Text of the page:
Dr. Bonnie-Jeanne MacDonald is the director of financial security research at the National Institute on Ageing (NIA), Ryerson University(Toronto). She is also a Fellow of the Canadian Institute of Actuaries (FCIA) and the resident scholar at Eckler Ltd. Her research focuses on the policies and practices needed to address the multiple challenges and opportunities presented by Canada’s aging population. Bringing together leading industry experts and building on academic best practices coupled with innovative ideas, Dr. MacDonald’s work aims to improve retirement financial security for Canadians through practical insights, industry innovations and government solutions. This interview dives into Canada’s current and future retirement challenges:
- We hear a lot in the media about the “retirement crisis” that Canada is facing. Do you think that’s an overstatement? Should we be concerned?
Canadians are unknowingly facing a perfect storm when it comes to long-term financial security in retirement. The trend away from workplace pension plans coupled with the ongoing historically low interest rate environment will result in reduced retirement income for many.
But while income is going down, retirement costs are going up. People are living longer than ever before, but family size has decreased to a historical low. Adult children have traditionally provided most of the care for seniors in their homes. Without that support, retiring Canadians will need to finance a longer retirement time horizon with less money and higher expenses.
Add to all this our severely underfunded public home care and long-term care programs. Our ageing population is going to squeeze the public purse and those programs even further. It’s a big problem that we need to tackle now, and that’s what we do at the National Institute on Ageing (NIA) at Ryerson University. Our focus is on improving the policies and practices needed to address the challenges and opportunities presented by Canada’s ageing population
2. Do you have any recommendations for Canadians to maximize their retirement income?
The economic shocks of COVID-19 have provided a grim reminder of the value of secure retirement income and the stress that comes from uncertain, unpredictable financial markets—not to mention the consequences of being vulnerable at advanced ages. Fortunately, a great solution already exists: delaying Canada Pension Plan (CPP) or Quebec Pension Plan (QPP) benefits for as long as possible.
In December, the NIA and FP Canada released a paper I authored. The goal of that paper was to explain the true value of delaying CPP benefits, understand why more people aren’t doing it and propose how we can help retiring Canadians make more informed decisions on when to start their CPP/QPP benefits.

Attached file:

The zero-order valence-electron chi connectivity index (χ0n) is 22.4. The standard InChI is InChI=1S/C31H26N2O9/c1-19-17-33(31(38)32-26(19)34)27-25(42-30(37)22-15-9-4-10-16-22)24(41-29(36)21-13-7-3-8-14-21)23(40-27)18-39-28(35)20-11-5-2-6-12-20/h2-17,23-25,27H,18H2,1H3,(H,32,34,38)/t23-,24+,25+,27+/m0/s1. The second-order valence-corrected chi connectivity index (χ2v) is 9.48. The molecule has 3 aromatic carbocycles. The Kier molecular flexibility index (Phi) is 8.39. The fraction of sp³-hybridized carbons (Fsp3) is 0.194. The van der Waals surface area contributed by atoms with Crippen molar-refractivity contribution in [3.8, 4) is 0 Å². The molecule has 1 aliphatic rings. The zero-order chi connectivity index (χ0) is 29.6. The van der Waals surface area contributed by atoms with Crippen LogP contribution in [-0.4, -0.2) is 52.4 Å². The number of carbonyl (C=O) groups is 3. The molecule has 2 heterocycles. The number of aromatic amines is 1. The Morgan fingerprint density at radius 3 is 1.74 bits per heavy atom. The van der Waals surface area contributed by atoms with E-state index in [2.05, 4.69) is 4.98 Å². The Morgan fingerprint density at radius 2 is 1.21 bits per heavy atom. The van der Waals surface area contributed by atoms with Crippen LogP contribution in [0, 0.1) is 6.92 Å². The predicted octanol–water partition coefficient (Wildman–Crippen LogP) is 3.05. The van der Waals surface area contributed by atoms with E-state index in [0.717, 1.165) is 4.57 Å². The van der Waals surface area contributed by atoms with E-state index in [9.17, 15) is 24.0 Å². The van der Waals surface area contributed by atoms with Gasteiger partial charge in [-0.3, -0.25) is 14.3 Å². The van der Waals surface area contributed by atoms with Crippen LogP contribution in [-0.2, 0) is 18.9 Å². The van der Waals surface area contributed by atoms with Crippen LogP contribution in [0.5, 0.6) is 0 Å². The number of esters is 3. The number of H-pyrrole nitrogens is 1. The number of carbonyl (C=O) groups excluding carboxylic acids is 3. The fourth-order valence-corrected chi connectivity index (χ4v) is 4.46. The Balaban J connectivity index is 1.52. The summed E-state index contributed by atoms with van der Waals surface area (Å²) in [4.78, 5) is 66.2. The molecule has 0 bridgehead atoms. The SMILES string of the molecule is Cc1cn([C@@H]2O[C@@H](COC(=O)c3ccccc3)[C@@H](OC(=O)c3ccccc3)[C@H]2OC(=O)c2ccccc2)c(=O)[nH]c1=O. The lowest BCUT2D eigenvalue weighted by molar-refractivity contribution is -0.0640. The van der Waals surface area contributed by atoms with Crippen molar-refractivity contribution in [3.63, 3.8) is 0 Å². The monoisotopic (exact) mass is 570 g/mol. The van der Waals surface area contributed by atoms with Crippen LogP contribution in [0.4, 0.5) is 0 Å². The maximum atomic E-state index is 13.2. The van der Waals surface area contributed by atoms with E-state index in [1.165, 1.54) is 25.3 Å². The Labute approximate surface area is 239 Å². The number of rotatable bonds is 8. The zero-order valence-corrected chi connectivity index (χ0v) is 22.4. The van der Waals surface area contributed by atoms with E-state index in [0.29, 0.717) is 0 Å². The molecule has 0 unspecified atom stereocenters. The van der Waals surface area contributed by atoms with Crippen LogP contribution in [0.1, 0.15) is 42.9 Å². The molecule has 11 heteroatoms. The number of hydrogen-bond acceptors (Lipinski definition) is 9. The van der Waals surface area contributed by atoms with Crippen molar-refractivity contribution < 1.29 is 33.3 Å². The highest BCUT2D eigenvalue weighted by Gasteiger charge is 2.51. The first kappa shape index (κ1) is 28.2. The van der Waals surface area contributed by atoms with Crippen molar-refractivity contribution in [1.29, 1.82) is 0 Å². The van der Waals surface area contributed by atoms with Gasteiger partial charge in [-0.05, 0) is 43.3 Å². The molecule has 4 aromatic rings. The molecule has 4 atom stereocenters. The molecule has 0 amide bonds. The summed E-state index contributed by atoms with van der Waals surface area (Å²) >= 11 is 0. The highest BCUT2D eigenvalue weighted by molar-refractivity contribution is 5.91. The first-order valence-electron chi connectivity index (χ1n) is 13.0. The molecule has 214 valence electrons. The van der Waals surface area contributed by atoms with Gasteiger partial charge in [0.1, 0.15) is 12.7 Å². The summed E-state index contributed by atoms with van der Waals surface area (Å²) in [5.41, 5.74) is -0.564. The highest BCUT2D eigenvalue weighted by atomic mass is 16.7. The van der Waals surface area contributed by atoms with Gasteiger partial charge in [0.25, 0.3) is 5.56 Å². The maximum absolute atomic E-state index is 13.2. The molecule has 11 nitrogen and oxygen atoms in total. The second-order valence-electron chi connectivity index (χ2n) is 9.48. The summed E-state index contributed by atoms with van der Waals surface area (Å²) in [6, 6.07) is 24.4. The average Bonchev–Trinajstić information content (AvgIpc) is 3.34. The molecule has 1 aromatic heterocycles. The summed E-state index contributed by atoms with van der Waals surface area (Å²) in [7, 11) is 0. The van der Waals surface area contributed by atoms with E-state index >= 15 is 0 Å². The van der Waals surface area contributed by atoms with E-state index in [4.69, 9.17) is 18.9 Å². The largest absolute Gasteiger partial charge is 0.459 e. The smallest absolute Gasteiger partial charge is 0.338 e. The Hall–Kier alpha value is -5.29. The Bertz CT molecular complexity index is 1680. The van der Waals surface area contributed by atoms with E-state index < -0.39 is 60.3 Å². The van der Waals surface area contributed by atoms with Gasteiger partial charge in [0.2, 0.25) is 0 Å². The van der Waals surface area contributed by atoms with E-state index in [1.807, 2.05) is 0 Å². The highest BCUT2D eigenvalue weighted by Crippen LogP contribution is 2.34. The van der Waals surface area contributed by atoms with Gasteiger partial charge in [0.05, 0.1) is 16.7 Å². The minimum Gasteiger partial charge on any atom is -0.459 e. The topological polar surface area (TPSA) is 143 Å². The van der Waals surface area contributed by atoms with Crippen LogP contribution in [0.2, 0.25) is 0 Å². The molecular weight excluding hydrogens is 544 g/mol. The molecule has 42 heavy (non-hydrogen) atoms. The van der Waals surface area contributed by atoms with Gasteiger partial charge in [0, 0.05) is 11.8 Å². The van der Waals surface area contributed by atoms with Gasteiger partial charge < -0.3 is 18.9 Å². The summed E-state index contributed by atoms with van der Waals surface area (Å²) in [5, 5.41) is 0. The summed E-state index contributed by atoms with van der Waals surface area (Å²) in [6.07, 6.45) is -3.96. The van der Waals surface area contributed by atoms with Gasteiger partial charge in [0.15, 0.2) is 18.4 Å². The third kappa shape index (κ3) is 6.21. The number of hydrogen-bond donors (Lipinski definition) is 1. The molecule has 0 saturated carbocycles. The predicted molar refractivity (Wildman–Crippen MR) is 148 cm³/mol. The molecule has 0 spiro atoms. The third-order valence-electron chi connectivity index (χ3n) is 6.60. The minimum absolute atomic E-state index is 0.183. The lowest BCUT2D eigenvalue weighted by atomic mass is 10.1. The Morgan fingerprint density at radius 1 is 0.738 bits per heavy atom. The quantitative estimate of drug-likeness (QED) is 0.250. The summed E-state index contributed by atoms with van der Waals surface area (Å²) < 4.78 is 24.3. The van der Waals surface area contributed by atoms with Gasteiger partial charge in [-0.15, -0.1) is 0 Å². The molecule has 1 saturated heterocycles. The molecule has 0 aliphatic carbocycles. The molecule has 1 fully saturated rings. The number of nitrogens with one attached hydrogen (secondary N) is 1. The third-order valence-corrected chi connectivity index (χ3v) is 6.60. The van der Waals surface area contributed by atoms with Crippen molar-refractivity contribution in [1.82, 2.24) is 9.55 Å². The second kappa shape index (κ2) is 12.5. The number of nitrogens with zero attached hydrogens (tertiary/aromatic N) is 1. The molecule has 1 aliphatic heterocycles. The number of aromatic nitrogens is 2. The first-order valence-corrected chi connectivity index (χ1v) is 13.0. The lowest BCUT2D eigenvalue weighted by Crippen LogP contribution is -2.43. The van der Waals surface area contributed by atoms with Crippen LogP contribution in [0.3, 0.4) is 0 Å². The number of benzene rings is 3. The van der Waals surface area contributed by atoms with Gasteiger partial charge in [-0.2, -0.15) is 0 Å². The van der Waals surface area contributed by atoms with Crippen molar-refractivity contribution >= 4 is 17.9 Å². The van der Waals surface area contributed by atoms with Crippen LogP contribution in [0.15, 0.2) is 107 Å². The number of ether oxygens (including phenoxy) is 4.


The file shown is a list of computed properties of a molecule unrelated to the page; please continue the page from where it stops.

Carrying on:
In my research, I have found that delaying CPP is the most misunderstood and underused decumulation solution out there—yet there really is no better financial strategy when it comes to getting secure pension income. Canadians don’t have to take CPP right away and can wait until age 70, which would more than double their lifetime worry-free pension. But only 1% of Canadians take advantage of this option.
To give you a sense of what that means: The average Canadian is losing about $100,000 of lifetime income by taking CPP/QPP benefits at age 60 instead of 70! That could make a huge difference for someone in their 80s or 90s who wants to age in their own home
3. What role do (or should) plan sponsors play in helping ensure Canadians are financially prepared for retirement?
Plan sponsors play a critical role in addressing the many challenges presented by Canada’s ageing population. It can be as simple as helping their members understand their option to delay taking CPP/QPP benefits. When it comes to communication, plan sponsors have a major advantage: Their members trust them and consider them a source of unbiased information. Having them share information on the CPP/QPP uptake decision can be very powerful.
Helping members get the most out of their CPP/QPP benefits will not only give them retirement income security, but it will also enable them to spend their savings more confidently in retirement. And that’s really the goal: giving older Canadians the freedom and joy of spending their savings, knowing their future is taken care of.
But time is ticking by: With each coming year, as Baby Boomers reach retirement eligibility at age 60, more and more are going to be struggling with this important financial decision that will affect them for the rest of their lives. It’s up to us—and the industry at large—to ensure they have the information they need to make better decisions.
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